Monday, January 2, 2012

Year-end Reflections

Here are ome things I learned in 2011

1)  I learned a few things about my job.  One is that I can get away with goofing off at work, but I don’t feel good about it when the day is done.  The other is related and has has to do with my attitude towards my low self-esteem.  Sometimes I think I’m not good enough to be pursuing my profession and that I’m no longer relevant and I should free up the space/funding for a younger person (yes, all dumb thoughts but fairly common in my competitive field).  I decided that whatever I think of myself, I should still try to do the best I can, because I feel a lot better about myself after a good day’s work, than after a day of goofing off at work.  So my plan for 2012 is to be the best astronomer I can be.  And if I’m irrelevant after that, then I will happily pursue something else.

2)  I had my own version of a happiness project (the name of a popular book, which I am reading now too).  I read several “positive psychology” and meditation books in the spring and summer.  I’ve posted about some of these here.  The meditation books were by Mingyur Rinpoche.  He is the first meditation author that got through my dense brain in a way I could understand.  I’d previously learned the concept of mindfulness but I didn’t learn to meditate.  Whenever I tried it, I got bored within a minute, and wanted to do something else, and quit.   Two things got me going on finally starting a practice: First, I learned from Mingyur Rinpoche’s books that meditation is simply learning to being aware of your thoughts.  You don’t have to empty your mind or reach nirvana, you just have to watch the thoughts go by, and when you forget and then notice it, you say, oops, and the more you say oops, the more you are aware.  One advantage I noticed about meditation is that you start to see fallacies in your thinking, for example, negative thoughts about yourself.   The second thing that got me going in my practice was that a tergar practice community started up this Fall in my town with meetings once a week right across the street from my office!   This tergar community is based on Mingyur Rinpoche’s teachings, the same guy whose books I had just read!  I think I felt so lucky about this that I jumped in with both feet.  I worked on daily meditation and eventually found I can consistently do a 20 minute practice right after I get up in the morning.  I worked up to that, starting with 2-3 minute practices.   I’m very happy with my adventure into meditation and I plan to continue this in 2012.  Even though I still feel like a novice, I can see that it has helped me a LOT already.  Our next class module is about meditating on loving kindness.  How awesome does that sound?

3)  I had the best holiday season ever.  On the outside, it was no different than any other.   But on the inside I had a completely different attitude than before.  I cherished my time with friends and family.  I adored our tree full of ornaments from friends, family, vacations, full of memories.  I considered our tree a piece of art.  I enjoyed listening to Christmas music.  Contrast that with my cynical attitudes from previous years:  I endured my family time; I viewed the decorating and shopping as dumb chores forced on me by society to boost the economy;  I viewed the whole season as something to get through and then get back to my life.  What a difference an attitude makes!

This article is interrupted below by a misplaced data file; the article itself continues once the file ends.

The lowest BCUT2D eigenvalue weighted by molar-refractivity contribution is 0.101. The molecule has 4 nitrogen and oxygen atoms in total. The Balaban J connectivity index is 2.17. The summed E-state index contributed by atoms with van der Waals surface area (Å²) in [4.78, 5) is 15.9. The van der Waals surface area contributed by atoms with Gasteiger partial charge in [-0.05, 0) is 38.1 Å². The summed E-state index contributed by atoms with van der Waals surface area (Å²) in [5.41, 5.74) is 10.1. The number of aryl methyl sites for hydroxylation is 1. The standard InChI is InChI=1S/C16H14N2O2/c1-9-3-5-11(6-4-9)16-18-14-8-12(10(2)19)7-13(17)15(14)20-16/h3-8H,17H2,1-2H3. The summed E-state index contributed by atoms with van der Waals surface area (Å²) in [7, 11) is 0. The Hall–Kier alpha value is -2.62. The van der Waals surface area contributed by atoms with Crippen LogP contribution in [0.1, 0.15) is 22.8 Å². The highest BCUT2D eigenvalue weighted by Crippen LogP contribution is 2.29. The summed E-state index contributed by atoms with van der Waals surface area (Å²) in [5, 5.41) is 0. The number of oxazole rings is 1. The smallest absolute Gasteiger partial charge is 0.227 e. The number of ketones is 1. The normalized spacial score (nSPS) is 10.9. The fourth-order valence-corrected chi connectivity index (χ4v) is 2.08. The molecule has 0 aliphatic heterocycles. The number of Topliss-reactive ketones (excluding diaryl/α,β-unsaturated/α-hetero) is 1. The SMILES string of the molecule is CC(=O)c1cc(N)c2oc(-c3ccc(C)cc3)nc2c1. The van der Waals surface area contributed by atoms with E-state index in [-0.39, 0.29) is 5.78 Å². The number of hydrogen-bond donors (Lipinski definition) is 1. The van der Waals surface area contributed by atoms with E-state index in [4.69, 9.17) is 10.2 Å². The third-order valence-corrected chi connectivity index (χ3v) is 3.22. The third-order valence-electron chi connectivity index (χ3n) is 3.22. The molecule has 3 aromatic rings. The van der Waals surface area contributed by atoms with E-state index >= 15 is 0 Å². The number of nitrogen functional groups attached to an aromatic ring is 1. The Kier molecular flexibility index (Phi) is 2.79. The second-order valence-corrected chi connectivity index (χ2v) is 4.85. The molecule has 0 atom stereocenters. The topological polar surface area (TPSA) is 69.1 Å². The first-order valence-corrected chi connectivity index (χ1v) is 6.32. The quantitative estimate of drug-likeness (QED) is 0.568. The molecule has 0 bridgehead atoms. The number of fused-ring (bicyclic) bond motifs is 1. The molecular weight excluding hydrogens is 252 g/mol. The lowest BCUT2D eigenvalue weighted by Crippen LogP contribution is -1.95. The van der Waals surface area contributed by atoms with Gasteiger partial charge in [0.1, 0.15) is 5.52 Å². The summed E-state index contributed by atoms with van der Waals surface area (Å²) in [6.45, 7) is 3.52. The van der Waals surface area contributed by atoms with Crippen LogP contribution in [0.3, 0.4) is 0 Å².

4)  I learned something about emotional eating.  I learned what we all already know:  I feel worse when I eat the wrong things and overeat for emotional reasons, than when I don’t.  Easy to say, hard to change.  But worth trying because each time you succeed, it gets easier next time.  I also learned that for me, making certain foods forbidden is a bad idea.  Even Dr. Fuhrman says in his books that nothing is forbidden.   I have a goal to go 12 weeks without eating sugar or refined grains because that is the time it typically takes to break a food addiction according to Dr. Fuhrman.  But it’s just a goal.  I told myself I can have an occasional treat, as long as it’s with the Eat to Live parameters, that is, under 5-10% of total calories.  I figure the really unhealthy stuff should be well under 5% of calories.  I’ve been doing this long enough that a once-a-month treat is enough to satisfy me.  The funny thing is, since it’s not forbidden, it loses a lot of its appeal, or maybe the downside becomes more apparent:  e.g., the cookies I usually crave are actually kind of dry and not all that tasty, etc.  I’m about 5 weeks into this 12-week abstinence goal, and don’t have cravings, but even during this time, nothing is forbidden.  If I really want a cookie, I can have one.  This was an important insight for me.  I’m hoping in 2012, that not just my eating, but my behaviors and attitudes toward eating will be measured and healthy.

I hope we all have a happy and healthy 2012! 


Ginger said...

I think it odd that highly competent people are so hard on themselves. Probably, the reason they are so competent is because they hold themselves to a very high standard. This is not bad unless it causes you to feel small. Don't go there. For heaven's sake, You Are An Astronomer! That's no small thing. You follow ETL pretty much. That's a huge thing. You seem honest, wanting to give your all to the employer that pays you. This is a big thing these days. Your writing inspires me. Thanks for taking the time.

Patricia said...

Beautiful observations - thanks for sharing your growing wisdom about life.

kneecap said...

Thanks for your kind comments Glinger and Patrica. Ginger, good observation about competent people. Smart people can be so dumb!

teenage health said...

nice reflection.. :) hope 2012 is better.. :)